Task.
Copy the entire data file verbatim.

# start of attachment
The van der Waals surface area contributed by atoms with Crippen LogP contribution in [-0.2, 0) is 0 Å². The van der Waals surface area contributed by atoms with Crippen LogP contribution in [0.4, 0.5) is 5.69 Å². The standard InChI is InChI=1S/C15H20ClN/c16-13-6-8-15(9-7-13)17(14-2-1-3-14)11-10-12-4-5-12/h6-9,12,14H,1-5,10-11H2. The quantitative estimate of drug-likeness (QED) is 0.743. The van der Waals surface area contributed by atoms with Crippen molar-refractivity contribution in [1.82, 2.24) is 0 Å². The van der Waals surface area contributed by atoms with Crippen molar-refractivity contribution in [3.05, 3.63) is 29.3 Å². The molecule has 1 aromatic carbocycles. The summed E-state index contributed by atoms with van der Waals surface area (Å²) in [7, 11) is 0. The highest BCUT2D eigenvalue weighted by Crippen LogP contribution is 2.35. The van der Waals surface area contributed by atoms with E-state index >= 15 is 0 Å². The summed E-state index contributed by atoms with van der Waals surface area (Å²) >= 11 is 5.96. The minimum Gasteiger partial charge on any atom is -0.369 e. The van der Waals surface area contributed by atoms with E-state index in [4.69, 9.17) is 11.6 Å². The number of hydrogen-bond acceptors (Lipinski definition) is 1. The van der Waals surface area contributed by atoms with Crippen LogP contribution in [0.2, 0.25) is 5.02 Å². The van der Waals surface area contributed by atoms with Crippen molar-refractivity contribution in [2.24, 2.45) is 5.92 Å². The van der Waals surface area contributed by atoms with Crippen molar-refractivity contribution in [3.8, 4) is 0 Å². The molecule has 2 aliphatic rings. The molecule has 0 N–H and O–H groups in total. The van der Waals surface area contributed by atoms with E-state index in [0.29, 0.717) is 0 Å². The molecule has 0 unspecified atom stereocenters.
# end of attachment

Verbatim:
The van der Waals surface area contributed by atoms with Crippen LogP contribution in [-0.2, 0) is 0 Å². The van der Waals surface area contributed by atoms with Crippen LogP contribution in [0.4, 0.5) is 5.69 Å². The standard InChI is InChI=1S/C15H20ClN/c16-13-6-8-15(9-7-13)17(14-2-1-3-14)11-10-12-4-5-12/h6-9,12,14H,1-5,10-11H2. The quantitative estimate of drug-likeness (QED) is 0.743. The van der Waals surface area contributed by atoms with Crippen molar-refractivity contribution in [1.82, 2.24) is 0 Å². The van der Waals surface area contributed by atoms with Crippen molar-refractivity contribution in [3.05, 3.63) is 29.3 Å². The molecule has 1 aromatic carbocycles. The summed E-state index contributed by atoms with van der Waals surface area (Å²) in [7, 11) is 0. The highest BCUT2D eigenvalue weighted by Crippen LogP contribution is 2.35. The van der Waals surface area contributed by atoms with E-state index >= 15 is 0 Å². The summed E-state index contributed by atoms with van der Waals surface area (Å²) >= 11 is 5.96. The minimum Gasteiger partial charge on any atom is -0.369 e. The van der Waals surface area contributed by atoms with E-state index in [4.69, 9.17) is 11.6 Å². The number of hydrogen-bond acceptors (Lipinski definition) is 1. The van der Waals surface area contributed by atoms with Crippen LogP contribution in [0.2, 0.25) is 5.02 Å². The van der Waals surface area contributed by atoms with Crippen molar-refractivity contribution in [2.24, 2.45) is 5.92 Å². The van der Waals surface area contributed by atoms with Crippen molar-refractivity contribution in [3.8, 4) is 0 Å². The molecule has 2 aliphatic rings. The molecule has 0 N–H and O–H groups in total. The van der Waals surface area contributed by atoms with E-state index in [0.29, 0.717) is 0 Å². The molecule has 0 unspecified atom stereocenters.